Mi-Hunter...one thing I forgot. You'll be looking on snow quite a bit, initially anyways. When you're in the bedding areas keep an eye out for droppings that are a good 3/4" or 1" long. Also, beds that are 48-50" long or bigger. You're usually see droppings of all sizes and this is from different sex and age classes of deer, all eating the same feed. It's not a hard and fast rule by any means, but given two or three spots, one of which has some really big signs like that, spend some serious time where the big droppings are as more than once for me this has resulted in big sheds. If your area is like mine, there may or may not be big rubs in the area but if the food and shelter cover is there a big "floater" can come in, get with the other deer and drop his sheds where you may find them.
01-11-2003, 12:03 PM
Do porkypines eat deer sheds or is that and old tale??
I have heard that northern Mi. is not good for shed hunting as the porkypine eat them.
01-11-2003, 05:09 PM
They have porcupines up-state Pa, where I shed hunt for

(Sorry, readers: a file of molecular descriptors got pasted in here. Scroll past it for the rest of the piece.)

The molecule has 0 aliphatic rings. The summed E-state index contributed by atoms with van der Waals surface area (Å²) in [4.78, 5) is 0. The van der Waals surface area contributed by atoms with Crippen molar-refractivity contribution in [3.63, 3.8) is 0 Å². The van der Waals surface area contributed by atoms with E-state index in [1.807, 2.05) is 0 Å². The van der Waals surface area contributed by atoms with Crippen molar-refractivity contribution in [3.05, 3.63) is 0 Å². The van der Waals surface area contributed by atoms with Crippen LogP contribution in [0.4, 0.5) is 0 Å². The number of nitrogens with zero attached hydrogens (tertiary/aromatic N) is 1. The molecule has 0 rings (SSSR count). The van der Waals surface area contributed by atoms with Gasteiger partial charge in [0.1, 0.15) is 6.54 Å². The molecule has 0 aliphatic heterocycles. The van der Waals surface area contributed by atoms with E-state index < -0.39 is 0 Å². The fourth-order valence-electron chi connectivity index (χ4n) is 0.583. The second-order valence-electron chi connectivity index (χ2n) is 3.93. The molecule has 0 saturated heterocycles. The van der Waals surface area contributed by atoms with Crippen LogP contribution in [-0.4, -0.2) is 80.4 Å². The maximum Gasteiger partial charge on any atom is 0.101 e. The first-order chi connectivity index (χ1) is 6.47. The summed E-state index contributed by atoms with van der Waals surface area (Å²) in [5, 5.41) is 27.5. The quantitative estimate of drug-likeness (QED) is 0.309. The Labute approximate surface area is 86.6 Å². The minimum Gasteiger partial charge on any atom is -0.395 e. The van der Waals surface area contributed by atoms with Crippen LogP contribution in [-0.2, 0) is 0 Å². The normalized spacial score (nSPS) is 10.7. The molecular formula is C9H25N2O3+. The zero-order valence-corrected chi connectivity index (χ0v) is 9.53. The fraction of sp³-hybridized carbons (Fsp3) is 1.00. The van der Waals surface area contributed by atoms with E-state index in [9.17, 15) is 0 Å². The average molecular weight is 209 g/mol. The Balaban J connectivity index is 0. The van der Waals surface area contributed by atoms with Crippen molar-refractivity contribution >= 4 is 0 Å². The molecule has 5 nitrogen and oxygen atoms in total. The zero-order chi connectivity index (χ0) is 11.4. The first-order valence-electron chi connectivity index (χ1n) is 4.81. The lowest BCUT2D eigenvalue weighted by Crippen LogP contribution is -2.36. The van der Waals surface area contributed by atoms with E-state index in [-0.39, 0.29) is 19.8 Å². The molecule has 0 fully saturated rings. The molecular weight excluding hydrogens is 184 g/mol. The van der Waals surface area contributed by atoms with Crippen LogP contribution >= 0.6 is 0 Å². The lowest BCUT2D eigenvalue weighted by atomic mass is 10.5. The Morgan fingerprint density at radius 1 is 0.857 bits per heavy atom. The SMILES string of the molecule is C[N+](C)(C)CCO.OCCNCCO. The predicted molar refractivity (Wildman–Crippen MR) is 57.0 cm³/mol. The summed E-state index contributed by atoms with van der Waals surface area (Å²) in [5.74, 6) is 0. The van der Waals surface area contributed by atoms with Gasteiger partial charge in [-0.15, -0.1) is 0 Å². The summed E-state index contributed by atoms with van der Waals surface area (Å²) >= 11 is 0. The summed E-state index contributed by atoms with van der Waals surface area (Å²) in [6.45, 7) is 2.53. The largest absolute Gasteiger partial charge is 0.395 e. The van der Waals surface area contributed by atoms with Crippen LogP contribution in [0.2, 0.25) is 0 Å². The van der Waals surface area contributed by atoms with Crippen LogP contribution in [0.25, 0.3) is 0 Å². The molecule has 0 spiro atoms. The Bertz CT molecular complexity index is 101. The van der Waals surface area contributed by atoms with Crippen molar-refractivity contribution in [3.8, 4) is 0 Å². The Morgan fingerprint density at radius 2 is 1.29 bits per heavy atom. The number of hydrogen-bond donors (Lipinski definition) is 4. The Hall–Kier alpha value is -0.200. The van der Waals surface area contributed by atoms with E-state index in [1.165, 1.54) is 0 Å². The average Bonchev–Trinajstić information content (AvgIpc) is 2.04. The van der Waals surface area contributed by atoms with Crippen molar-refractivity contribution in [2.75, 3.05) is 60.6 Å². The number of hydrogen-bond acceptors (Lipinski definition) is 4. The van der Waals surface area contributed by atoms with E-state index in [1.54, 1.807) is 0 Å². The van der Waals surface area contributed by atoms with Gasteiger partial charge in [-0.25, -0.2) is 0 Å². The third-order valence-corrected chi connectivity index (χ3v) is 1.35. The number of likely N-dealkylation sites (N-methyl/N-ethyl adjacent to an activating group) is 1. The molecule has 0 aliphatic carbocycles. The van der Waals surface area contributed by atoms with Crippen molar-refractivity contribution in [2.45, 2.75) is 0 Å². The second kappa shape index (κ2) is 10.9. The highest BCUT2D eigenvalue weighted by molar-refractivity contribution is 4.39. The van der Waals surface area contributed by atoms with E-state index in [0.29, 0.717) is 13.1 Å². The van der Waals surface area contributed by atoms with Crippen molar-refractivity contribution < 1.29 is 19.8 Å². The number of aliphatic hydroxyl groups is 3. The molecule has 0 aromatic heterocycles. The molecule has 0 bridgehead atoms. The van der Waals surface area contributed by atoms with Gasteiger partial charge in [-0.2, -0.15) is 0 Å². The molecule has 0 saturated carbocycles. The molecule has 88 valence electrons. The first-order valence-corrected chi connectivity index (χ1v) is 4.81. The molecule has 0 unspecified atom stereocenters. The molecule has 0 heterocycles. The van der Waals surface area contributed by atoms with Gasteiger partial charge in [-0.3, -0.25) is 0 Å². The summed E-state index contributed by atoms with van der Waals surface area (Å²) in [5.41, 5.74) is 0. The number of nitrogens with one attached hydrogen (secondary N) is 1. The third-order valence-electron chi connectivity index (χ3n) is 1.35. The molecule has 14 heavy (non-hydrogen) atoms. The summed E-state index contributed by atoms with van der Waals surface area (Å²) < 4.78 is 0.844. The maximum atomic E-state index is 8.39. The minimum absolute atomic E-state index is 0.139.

elk sheds.They sure do chew on them. http://www.jesseshunting.com/forums/style_emoticons/<#EMO_DIR#>/smiley-biggrin-aqua.gif
Who ever told you northern Mi. was no good for hunting sheds
must have been shedhunting there himself and only trying to
protect his area.
They don't devour them over night.The one elk shed I found upstate
last year was laying 2 months before I found it and nothing touced it.
Another shed I found was dropped with in a week of when I found it
and something had already started working on it.
The locals up there know most of the bulls and both these two bulls
had a little story behind them.
They (all rodents) probably find them sooner or later,but not as soon
as they hit the ground.
Powered by vBulletin® Version 4.1.7 Copyright © 2013 vBulletin Solutions, Inc. All rights reserved.